Plurality Reserach Network Conference: Video from Audrey Tang and QA

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Video: https://www.youtube.com/watch?v=RyObAHv777E

(This text is created based on the video published on YouTube as part of Plurality Research Network Conference Livestream (organized by Plurality Institute in 2023). I am willing to remove this post from this server. The text is edited and published here only as a byproduct of reviewing the talk by Audrey Tang in the hope that I could find a new kind of background information to translate “Introducing and soliciting collaboration on Plurality: Technology for Collaborative Diversity and Democracy” into Japanese.)

Segment: 4:34:40 to 4:53:50

Good local time, everyone. I’m Audrey Tong, Taiwan’s digital minister. It is a pleasure to speak with you all today in verse at the Plurality Research Network Conference.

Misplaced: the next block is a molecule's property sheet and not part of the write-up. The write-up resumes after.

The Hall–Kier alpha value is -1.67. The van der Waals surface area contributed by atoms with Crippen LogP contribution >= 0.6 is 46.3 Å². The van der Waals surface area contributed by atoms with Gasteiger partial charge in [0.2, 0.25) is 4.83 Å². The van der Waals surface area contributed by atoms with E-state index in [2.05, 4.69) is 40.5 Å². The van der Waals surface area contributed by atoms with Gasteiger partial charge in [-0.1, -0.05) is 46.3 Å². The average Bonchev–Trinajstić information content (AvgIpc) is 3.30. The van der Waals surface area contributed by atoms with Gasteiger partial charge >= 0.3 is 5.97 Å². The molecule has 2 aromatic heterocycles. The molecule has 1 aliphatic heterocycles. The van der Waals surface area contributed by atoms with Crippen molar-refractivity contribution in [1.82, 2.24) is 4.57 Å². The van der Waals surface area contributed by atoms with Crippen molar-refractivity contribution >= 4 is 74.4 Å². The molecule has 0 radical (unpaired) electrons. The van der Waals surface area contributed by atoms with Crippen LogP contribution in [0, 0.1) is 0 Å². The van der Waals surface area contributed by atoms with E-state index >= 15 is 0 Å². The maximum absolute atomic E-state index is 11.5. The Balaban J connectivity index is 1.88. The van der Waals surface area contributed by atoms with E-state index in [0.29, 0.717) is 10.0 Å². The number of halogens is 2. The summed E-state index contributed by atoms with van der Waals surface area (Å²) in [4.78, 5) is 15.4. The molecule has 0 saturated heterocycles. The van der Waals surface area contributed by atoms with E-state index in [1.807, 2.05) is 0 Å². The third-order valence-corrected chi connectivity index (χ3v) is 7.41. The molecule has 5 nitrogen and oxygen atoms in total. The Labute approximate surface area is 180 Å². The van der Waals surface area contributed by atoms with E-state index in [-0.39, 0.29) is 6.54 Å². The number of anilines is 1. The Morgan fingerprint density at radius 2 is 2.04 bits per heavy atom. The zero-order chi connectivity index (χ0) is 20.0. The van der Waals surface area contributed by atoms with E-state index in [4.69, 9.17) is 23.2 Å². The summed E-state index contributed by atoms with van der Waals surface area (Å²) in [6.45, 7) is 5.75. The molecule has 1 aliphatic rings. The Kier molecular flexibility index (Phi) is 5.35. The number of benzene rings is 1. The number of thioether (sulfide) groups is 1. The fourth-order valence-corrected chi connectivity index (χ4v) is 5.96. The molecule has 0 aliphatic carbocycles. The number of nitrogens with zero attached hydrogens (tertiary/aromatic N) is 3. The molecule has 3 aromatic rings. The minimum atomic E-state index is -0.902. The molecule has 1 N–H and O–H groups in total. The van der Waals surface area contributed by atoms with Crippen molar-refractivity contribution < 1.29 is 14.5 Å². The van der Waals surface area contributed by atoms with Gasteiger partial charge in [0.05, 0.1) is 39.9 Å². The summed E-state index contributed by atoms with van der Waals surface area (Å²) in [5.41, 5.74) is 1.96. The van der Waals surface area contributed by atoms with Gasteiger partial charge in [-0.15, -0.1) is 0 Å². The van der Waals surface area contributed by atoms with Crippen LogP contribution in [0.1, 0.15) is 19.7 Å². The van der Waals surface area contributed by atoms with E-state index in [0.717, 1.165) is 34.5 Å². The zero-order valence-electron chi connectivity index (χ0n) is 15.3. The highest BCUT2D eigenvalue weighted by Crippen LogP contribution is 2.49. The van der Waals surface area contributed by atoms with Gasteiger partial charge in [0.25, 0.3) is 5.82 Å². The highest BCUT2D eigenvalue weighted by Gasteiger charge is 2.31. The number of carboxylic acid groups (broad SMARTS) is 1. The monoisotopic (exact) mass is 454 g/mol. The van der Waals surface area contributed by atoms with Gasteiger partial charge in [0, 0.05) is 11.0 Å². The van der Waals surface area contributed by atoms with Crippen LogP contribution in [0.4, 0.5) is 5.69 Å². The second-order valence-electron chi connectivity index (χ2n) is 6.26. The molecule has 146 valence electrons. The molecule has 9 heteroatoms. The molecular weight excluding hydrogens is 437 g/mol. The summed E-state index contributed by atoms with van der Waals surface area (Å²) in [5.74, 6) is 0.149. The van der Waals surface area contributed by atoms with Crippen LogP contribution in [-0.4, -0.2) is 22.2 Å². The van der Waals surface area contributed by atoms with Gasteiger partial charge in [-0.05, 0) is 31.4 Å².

The internet is a jamboree of light, connecting every part of daily life, a place where everyone can share and be, no matter race, gender, status, or degree. But with this freedom, the challenges are great, as billions are spent on AI to automate. Antisocial tech and surveillance thrive. Centralized powers grow. Autocracies revive. Authoritarians redefine the internet’s rules, twisting digital tech to control and to fool. But it is not too late. We can still change course and make the internet a source of discourse. Now, plurality — it is quite a find. Computational systems that are truly kind. The Taiwan model is a breath of fresh air, with tech that foster collaboration, not despair. [Screen caption: # https://data.gov.tw/en/] In 2012, Taiwan’s cabinet did state. To promote open data, it was fate. Since then, we’ve worked to relate, showing the people with open data efficiency can surely grow. For 10 years, Taiwan’s open data door has shared 50,000 plus sets and more. High value data on air, real estate, and trade, electricity supply, all available to be made. For citizens and industries to use and co-create, data.gov.tw really encourages debate. Our cross-domain collaboration facilitates apps for data activation. [Screen caption: # https://ci.taiwan.gov.tw/en/ ] Like the “Water Refill Map” app, it’s easy to find where to get free drinking water, it’s one of a kind. The CO2 update platform reduces carbon too, and the LASS platform manages river basins, true. Collaboration brings these benefits, it’s plain to see, thanks to the open data policy. Last year, Taiwan’s Central Weather Bureau announced a project to help citizens apply for high accuracy data and resources, that’s a feat. To facilitate the use of these resources, that’s neat. The private sector uses creativity and tech to develop cross-disciplinary applications for the best in fields like disaster mitigation, offshore wind power, and more. Thanks to Weather Open Data, that’s for sure.